I went to the pictures last night – to see Mary Queen of Scots. Good film! I recommend it. She had her head lopped off down the road from here at Fotheringhay. The anniversary comes up on 8 February.

It’s impossible for me to watch a film without noticing the bird noises. There were some Curlew (they are beloved of film-makers – I remember the Curlew song near the end of Pride and Prejudice (the one with Keira Knightley in it)), a thrush of which I would have liked to hear more, some Swallows, Great Tit and a raptor calling at one point, I think. I was paying attention to the film – really I was. I see that some of the footage was from the Cairngorms National Park and some more from Glencoe – it’s difficult to recreate the Caledonian Forest back in its sixteenth century state or extent, just as it’s a bit difficult to arrange a fly past of millions of Passenger Pigeons in western films set in the nineteenth century USA east of the Mississippi, but there you go. At least the heather moorland in the film hadn’t been burned into abstract patterns by those intent on the not very traditional hobby of shooting Red Grouse for fun.

Many have noticed the fact that Hen Harriers cropped up on University Challenge on Monday when Paxman asked ‘What is the two-word common name of Circus cyaneus. According to the RSPB it is the most intensively persecuted British bird of prey and is particularly under threat on Northern grouse moors?‘ and the team failed to get the right answer (they opted for Sparrowhawk). More people watch University Challenge than will ever read my book Inglorious or attend a talk on the subject and although many will have forgotten the question and the answer immediately, for others it will have lodged in their brains for a while, maybe for ever.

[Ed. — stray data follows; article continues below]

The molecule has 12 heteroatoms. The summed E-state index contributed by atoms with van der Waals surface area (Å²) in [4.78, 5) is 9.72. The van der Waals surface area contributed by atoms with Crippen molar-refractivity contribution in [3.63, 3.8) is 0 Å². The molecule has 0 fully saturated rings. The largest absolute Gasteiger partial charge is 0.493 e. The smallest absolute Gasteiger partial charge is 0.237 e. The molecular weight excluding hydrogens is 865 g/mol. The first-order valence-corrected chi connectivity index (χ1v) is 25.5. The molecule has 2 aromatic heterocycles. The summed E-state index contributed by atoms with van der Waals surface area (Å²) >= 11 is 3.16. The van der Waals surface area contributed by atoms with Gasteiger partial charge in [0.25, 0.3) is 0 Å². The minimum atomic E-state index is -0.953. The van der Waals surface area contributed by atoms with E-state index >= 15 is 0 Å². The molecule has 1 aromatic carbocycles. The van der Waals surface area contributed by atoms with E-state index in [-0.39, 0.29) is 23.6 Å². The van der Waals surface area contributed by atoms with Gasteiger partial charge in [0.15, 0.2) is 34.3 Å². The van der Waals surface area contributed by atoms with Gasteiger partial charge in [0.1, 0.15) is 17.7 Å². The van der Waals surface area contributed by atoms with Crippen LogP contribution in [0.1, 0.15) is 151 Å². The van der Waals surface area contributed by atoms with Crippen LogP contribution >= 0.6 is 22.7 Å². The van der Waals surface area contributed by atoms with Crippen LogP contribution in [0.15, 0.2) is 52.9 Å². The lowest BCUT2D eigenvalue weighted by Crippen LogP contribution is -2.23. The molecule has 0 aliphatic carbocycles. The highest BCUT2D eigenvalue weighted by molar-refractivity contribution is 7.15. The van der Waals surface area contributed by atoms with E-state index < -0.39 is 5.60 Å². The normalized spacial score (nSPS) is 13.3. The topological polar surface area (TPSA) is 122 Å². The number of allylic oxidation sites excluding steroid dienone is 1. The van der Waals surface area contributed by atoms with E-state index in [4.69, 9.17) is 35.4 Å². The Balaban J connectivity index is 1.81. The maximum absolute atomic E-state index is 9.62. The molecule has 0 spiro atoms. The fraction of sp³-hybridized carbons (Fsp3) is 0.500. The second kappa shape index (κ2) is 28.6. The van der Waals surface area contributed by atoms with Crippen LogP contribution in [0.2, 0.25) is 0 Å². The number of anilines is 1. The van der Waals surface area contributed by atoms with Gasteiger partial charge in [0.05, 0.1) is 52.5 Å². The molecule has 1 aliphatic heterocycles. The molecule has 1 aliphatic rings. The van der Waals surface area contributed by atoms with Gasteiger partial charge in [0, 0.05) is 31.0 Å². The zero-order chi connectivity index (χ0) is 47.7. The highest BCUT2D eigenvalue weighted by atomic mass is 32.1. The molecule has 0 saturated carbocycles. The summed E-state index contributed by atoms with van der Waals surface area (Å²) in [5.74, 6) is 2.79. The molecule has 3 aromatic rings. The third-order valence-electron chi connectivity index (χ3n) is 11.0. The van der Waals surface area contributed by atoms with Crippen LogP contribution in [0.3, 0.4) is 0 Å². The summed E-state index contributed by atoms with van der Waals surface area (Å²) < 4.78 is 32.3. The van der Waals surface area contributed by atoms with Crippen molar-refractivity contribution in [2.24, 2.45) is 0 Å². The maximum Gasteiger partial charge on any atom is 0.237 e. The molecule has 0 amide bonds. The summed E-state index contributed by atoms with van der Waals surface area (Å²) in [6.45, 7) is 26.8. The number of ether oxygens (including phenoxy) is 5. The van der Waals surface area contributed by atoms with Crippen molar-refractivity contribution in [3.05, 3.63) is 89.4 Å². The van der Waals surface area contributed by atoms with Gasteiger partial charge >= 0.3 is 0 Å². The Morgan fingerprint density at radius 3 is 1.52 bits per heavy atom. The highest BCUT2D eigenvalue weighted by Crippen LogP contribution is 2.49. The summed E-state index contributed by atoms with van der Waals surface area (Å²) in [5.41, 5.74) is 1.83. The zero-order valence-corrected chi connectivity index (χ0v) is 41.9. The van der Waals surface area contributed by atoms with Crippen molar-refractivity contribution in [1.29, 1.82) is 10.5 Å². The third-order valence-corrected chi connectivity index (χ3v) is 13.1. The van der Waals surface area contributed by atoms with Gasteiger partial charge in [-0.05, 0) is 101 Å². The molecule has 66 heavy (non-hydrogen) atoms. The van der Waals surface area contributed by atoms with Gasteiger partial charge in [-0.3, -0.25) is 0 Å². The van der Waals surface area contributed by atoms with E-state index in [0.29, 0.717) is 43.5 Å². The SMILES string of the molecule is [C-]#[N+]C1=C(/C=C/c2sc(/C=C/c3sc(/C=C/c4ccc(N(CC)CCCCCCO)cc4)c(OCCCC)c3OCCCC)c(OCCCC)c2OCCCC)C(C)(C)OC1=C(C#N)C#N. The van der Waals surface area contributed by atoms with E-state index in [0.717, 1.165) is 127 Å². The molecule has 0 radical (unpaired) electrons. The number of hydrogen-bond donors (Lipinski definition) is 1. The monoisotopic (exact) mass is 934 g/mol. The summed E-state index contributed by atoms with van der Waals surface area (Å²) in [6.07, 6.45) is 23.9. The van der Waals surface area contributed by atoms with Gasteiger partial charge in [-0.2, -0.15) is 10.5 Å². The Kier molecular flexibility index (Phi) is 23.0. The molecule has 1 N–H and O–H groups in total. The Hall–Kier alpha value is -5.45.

And books can make a difference. One of my barristers was telling his nieces about our brood-meddling case and they said that they knew what a Hen Harrier was, and what happpened to them, because they had read Gill Lewis’s book Sky Dancer. Result! Let’s hope they grow up to see them in greater numbers than exist now.